Free in a nutshell
I discovered today that the old Shakespearian chestnut “bounded in a nut shell” was rather prophetic, insofar as everything we rely on, computing-wise (so pretty much everything, then) runs on a thing called a kernel – the seed or nut in the real world – that is the little bit of programming that dictates how the computer runs. Scheduling, memory management, system management, drivers, everything.
The Linux kernel, the version invented (written? Designed?) by Linus Torvalds three decades ago was devised to be open-source – or free – alternative to UNIX, the mother of operating system code. Owned by AT&T. Which maybe explains the reason Linux was invented?
Anyway, apparently a lot of people are now rather nervous about the free part of freeware.
Nervous that something owned or pretty much accessible to the entire programming community and so completely at the core of the modern world makes it an ideal environment for people with less than principled motivations – “Experts are worried that blind spots about the people who run open-source software make the whole edifice ripe for potential manipulation and attacks.” as one Sergey Bratus put rather pithily. And he should know. He’s in charge of DARPA’s ‘SocialCyber’ programme.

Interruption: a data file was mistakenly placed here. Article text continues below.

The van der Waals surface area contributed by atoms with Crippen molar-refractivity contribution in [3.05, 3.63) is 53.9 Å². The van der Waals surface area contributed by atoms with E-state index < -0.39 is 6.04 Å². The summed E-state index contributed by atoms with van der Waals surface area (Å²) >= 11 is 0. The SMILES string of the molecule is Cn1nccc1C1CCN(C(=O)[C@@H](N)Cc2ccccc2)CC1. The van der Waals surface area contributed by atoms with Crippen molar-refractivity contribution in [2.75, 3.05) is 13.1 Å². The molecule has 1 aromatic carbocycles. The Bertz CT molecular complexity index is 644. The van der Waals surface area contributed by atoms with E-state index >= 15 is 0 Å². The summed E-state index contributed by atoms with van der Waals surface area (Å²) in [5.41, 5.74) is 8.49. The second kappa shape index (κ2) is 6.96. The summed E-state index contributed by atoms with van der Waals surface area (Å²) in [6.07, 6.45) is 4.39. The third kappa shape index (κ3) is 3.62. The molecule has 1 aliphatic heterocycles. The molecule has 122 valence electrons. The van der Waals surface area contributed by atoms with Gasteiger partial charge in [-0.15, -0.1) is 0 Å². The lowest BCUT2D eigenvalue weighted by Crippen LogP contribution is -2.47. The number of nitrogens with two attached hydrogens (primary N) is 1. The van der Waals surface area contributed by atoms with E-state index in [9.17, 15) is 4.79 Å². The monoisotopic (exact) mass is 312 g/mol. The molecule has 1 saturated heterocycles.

Stumbling on this left me feeling rather amazed, that something so small and so important could be this vulnerable. I must get a dozen phishing emails a day to my own account and have to be really vigilant. Imaging having to look after not only the entire internet but every single thing connected to it. I can’t begin to comprehend it.
Open source would appear to have made so many things possible. Giving something important away to help others shows the best side of us. And everyone loves free stuff – apparently 70% or more of all software contains open source code.
But it looks like the speed and cost benefits of ‘free’ might contain an altogether unexpected feature. Old William used the metaphor to illustrate one could be contained in a nutshell and believe they had everything they could want. Turns out that might need to include ‘and the things you really don’t’.